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    Two questions. Is it clear that Scheherazade is the author of the stories, is not merely repeating stories she has heard? Did the king select her for her storytelling talent?
    – user14111
    Apr 8 at 0:59
  • The storytelling was part of the introduction of Scherazad to the king by her sister: "O my sister, relate to us a story to beguile the waking hour of our night. Most willingly, answered Shahrazád, if this virtuous King permit me. And the King, hearing these words, and being restless, was pleased with the idea of listening to the story; and thus, on the first night of the thousand and one, Shahrazád commenced her recitations." - Recitations implies non-authorship, but not explicitly. - Marginal case then @user14111 Apr 8 at 1:17
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    In any event, upvoted for barefaced inventiveness :-) Apr 8 at 14:51
  • The only question is, was it a "moment of crisis" (i.e. for the king, not just Shahrazad)?
    – Spencer
    Apr 8 at 16:09
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    A Sassanian monarch would have the title of "King of Kings of Iran and of non Iran". The Sassanian dynasty ruled from AD 224 to 651. But many of the stories Scheherazade tells include people who lived centuries later, like Caliph Harun Al-Raschid (r. 786-809) and his vizir Jafar the Barmakid, and in "The City of Brass" Caliph Abd Al-Malik (r. 685-705) and Emir Musa ibn Nusayr (c. 640-c. 716). So maybe the 1001 Arabian Nights can be considered an early time travel story considering her knowledge of future events! Apr 8 at 16:18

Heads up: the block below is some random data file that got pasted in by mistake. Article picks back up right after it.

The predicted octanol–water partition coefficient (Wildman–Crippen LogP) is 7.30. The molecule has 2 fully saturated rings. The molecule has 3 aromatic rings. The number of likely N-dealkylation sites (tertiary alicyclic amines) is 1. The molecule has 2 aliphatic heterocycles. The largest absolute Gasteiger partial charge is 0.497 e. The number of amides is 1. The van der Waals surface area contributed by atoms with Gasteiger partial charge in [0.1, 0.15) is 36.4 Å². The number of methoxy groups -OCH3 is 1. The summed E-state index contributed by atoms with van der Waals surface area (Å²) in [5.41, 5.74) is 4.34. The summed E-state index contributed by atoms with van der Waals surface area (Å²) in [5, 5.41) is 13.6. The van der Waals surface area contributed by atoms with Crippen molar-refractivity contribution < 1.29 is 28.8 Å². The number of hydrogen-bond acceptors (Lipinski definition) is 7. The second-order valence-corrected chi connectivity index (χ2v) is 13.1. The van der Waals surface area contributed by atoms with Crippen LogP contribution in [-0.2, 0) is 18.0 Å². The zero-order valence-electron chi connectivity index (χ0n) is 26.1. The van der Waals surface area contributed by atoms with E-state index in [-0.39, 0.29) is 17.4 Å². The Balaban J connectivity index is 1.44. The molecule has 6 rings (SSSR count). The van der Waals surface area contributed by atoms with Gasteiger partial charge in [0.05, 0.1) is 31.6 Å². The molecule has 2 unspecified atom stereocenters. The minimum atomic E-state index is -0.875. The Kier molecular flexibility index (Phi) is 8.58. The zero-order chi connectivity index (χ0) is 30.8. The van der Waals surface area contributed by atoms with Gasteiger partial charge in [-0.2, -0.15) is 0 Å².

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It’s not exactly what you’re looking for, but one of the earliest extant works where the heroes consult real-world authors of fiction in a fantastic setting on behalf of the state is Aristophnes’ comedy The Frogs, written in 405 BCE. In it, Dionysius and his servant take a trip to Hades to speak to the recently-deceased playwrights Euripides and Sophocles. The problem they wish to solve is not, however, scientific.

His play Peace, written a few years later, comes closer. In this fantasy, the hero ends the Peloponnesian War, which Aristophanes’ city of Athens was then losing, by flying to the realm of the gods on a giant dung beetle. He tells his daughter that he got the idea from Aesop’s fables.

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  • I approve of this answer. I'm now hoping someone can drag-up an answer written 7000 BC. I've a suspicion it might have been going on for a while. Apr 10 at 5:09